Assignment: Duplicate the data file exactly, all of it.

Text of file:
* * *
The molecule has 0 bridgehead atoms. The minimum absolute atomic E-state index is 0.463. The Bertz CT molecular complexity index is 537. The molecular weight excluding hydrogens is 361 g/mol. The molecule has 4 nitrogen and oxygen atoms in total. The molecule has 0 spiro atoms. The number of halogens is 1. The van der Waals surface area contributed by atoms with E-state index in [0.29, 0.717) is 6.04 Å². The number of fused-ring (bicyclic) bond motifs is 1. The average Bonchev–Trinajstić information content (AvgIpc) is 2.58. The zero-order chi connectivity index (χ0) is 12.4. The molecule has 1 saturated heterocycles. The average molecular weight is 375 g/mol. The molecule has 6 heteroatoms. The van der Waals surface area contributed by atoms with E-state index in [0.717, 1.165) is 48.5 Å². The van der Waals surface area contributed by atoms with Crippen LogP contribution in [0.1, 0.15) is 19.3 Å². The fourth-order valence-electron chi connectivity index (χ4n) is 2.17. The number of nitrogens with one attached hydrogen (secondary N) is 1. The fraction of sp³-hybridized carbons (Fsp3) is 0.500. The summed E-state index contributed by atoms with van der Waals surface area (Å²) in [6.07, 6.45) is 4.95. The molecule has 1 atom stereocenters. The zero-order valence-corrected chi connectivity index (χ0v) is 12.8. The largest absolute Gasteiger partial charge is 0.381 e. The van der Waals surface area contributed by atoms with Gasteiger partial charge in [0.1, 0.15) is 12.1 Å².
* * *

The molecule has 0 bridgehead atoms. The minimum absolute atomic E-state index is 0.463. The Bertz CT molecular complexity index is 537. The molecular weight excluding hydrogens is 361 g/mol. The molecule has 4 nitrogen and oxygen atoms in total. The molecule has 0 spiro atoms. The number of halogens is 1. The van der Waals surface area contributed by atoms with E-state index in [0.29, 0.717) is 6.04 Å². The number of fused-ring (bicyclic) bond motifs is 1. The average Bonchev–Trinajstić information content (AvgIpc) is 2.58. The zero-order chi connectivity index (χ0) is 12.4. The molecule has 1 saturated heterocycles. The average molecular weight is 375 g/mol. The molecule has 6 heteroatoms. The van der Waals surface area contributed by atoms with E-state index in [0.717, 1.165) is 48.5 Å². The van der Waals surface area contributed by atoms with Crippen LogP contribution in [0.1, 0.15) is 19.3 Å². The fourth-order valence-electron chi connectivity index (χ4n) is 2.17. The number of nitrogens with one attached hydrogen (secondary N) is 1. The fraction of sp³-hybridized carbons (Fsp3) is 0.500. The summed E-state index contributed by atoms with van der Waals surface area (Å²) in [6.07, 6.45) is 4.95. The molecule has 1 atom stereocenters. The zero-order valence-corrected chi connectivity index (χ0v) is 12.8. The largest absolute Gasteiger partial charge is 0.381 e. The van der Waals surface area contributed by atoms with Gasteiger partial charge in [0.1, 0.15) is 12.1 Å².